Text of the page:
Page:Popular Science Monthly Volume 87.djvu/147

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EUROPE had no finer human stock than that of France, and no modern people has suffered more from the ravages of war and glory. The Gauls, as they appear in early history, were a Celtic race. Conquest made them Gallo-Roman. Later, especially in the north and east, their blood was strengthened by Teutonic strains—the Normans from Scandinavia and the Franks from Central Germany. In later days a large influx from Germanic Alsace has made German names common in French society.

Through reversal of selection by war, the men of France lost in stature, and the nation in initiative. But a good stock possesses power of recuperation, and regenerative processes have been evident in France for the last twenty years. Peace and security, industry and economy enable the natural forces of selection to operate. This means race regeneration. The nation had been sorely wounded by her own sons. She has been making a healthy recovery.[1]

In the Wiertz gallery in Brussels is a striking painting, dating from the time of Napoleon, called "A Scene in Hell" ("Une Scène dans l'Enfer"). It represents the great marshal with folded arms and face unmoved descending slowly to the land of the shades. Before him filling all the background of the picture, their faces expressing every form of reproach, are the men sent to death before their time by his

  1. "Land, money, tradition and prestige," says Professor Albert Léon Guerard ("French Civilization in the Nineteenth Century," 1912), "would be naught if the people had lost its. soul. Their wealth would pass into stronger hands, and their prestige to contempt. Once, about twenty years ago, the French themselves wondered if it had not come to that. The cry of a decadence was raised by malevolent rivals, by sensationalists, by esthetics in quest of a new pose, by earnest patriots who had lost their star. When a belated echo of this reaches us now, how faint and strange and silly it sounds. For the one great asset of the French is their indomitable vitality. Even in wasteful conflict one can not fail to admire the evidence of power. In the twentieth century as ever before the French are among the pioneers.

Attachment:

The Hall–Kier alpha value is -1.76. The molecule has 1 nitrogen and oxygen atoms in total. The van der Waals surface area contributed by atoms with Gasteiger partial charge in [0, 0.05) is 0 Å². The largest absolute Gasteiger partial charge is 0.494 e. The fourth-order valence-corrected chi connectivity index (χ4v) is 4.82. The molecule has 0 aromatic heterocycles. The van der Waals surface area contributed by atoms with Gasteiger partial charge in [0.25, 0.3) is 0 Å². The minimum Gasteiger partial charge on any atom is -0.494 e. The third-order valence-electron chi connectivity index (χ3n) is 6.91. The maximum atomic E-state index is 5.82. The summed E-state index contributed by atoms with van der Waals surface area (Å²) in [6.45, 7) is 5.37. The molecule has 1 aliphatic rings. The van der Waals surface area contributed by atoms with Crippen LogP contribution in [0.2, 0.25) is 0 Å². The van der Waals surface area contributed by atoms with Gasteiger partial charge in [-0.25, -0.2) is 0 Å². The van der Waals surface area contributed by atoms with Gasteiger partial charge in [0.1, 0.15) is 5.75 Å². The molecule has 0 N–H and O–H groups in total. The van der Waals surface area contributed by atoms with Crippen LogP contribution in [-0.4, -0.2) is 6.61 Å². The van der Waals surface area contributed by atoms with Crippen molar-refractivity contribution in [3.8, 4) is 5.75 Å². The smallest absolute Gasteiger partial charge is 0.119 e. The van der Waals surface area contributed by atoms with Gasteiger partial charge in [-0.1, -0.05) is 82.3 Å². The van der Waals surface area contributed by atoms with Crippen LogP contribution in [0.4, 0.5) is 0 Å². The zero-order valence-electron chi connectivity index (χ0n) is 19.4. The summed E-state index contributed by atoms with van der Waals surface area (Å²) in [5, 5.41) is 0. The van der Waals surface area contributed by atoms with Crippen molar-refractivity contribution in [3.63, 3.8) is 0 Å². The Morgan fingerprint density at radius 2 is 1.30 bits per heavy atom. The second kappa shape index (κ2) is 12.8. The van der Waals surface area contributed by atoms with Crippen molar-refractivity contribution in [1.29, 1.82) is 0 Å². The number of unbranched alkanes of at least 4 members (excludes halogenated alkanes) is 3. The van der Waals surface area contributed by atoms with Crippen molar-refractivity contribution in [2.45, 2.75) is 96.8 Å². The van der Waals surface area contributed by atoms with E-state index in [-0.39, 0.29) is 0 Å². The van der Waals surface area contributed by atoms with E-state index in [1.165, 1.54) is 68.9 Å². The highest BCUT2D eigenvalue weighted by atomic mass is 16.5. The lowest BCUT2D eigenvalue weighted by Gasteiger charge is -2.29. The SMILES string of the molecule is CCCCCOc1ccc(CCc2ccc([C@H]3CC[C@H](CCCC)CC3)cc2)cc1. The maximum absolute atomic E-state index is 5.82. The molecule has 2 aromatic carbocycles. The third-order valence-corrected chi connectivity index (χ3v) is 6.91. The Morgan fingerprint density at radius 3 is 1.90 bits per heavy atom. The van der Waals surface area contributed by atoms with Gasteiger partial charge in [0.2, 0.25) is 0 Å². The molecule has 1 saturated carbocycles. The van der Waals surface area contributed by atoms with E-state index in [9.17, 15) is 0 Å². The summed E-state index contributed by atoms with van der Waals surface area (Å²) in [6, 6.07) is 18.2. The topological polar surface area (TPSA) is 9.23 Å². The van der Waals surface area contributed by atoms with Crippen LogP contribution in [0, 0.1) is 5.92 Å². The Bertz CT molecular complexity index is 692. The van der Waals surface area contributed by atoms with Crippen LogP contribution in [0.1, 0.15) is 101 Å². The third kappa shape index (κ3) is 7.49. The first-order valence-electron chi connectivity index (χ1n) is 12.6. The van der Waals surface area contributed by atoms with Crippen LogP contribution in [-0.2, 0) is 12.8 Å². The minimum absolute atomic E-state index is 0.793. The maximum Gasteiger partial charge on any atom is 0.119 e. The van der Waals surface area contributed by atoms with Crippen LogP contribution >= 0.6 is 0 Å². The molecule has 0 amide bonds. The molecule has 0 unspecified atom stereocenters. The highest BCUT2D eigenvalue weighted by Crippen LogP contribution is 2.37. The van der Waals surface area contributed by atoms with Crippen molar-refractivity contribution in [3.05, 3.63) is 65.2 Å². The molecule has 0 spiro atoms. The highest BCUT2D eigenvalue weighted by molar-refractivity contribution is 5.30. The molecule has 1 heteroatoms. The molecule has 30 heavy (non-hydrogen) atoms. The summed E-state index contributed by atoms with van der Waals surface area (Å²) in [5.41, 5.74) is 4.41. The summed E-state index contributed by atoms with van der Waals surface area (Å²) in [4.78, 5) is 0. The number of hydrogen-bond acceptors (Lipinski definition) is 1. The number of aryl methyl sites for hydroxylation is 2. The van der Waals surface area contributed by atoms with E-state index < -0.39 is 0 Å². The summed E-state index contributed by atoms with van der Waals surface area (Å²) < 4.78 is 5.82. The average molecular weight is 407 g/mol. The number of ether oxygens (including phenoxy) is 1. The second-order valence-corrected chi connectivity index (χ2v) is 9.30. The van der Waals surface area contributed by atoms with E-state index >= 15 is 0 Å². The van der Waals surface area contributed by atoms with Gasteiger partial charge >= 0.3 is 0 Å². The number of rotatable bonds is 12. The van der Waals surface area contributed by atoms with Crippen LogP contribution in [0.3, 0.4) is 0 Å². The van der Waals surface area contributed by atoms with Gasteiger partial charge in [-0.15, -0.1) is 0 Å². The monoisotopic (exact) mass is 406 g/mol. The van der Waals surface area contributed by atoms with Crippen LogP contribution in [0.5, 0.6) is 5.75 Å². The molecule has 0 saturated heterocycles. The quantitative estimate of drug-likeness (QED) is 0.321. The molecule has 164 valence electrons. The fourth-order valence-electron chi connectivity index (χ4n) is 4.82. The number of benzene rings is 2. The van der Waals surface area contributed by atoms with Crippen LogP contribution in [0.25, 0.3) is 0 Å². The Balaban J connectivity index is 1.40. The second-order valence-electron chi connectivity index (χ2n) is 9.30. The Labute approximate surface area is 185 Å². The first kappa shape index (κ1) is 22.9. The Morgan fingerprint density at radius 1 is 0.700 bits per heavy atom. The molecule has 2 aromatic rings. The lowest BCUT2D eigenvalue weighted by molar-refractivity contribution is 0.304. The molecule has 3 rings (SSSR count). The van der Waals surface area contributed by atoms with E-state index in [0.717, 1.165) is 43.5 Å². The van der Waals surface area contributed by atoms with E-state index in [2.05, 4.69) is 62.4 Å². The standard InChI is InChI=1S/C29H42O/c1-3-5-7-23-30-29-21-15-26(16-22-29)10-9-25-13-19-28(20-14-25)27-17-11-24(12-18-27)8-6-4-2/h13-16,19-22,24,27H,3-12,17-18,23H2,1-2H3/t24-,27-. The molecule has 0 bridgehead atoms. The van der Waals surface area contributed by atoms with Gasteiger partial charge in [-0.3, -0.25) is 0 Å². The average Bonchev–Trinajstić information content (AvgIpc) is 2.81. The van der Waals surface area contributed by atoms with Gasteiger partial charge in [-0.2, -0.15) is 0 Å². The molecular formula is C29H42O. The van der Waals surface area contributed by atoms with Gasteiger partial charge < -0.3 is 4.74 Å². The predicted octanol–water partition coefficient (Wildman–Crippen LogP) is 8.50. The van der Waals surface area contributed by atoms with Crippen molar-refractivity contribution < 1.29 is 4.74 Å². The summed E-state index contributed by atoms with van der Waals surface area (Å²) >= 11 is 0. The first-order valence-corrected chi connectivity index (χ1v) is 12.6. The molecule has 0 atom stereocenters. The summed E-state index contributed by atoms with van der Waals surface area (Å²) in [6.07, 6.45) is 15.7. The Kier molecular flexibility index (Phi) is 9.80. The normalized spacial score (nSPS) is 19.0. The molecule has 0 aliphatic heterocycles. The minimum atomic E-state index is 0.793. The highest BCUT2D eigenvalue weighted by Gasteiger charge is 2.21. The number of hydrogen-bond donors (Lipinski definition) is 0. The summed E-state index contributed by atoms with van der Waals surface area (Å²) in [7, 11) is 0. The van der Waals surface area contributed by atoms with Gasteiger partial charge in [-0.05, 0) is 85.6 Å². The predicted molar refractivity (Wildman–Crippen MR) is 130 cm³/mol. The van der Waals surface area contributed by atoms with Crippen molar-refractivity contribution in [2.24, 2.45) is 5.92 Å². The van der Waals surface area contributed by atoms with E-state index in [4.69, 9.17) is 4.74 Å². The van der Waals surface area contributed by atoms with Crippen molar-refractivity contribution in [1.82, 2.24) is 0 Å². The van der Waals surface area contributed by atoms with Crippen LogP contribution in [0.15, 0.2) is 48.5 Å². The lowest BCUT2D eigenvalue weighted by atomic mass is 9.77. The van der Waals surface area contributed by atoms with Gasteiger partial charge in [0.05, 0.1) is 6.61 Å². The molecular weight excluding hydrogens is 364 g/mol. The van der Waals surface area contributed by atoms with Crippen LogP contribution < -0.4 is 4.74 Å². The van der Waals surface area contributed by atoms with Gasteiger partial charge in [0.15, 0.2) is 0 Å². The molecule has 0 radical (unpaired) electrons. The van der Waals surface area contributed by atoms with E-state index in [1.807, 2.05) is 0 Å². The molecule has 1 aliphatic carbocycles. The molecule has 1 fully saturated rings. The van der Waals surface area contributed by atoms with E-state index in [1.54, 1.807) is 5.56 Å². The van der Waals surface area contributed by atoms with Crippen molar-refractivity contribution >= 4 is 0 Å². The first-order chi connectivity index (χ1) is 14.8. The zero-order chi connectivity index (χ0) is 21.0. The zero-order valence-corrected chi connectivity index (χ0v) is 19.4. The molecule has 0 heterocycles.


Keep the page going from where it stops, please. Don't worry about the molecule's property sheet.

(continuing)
"I do not see France as a goddess, austere and remote. I see her intensely human, stained with indecencies and blasphemies, scarred with innumerable battles, often blinded and stumbling on the way, but fighting on undismayed, for ideals which she can not always define. An old nation? A wounded nation? Perhaps, but her mighty heart is throbbing with unconquerable life."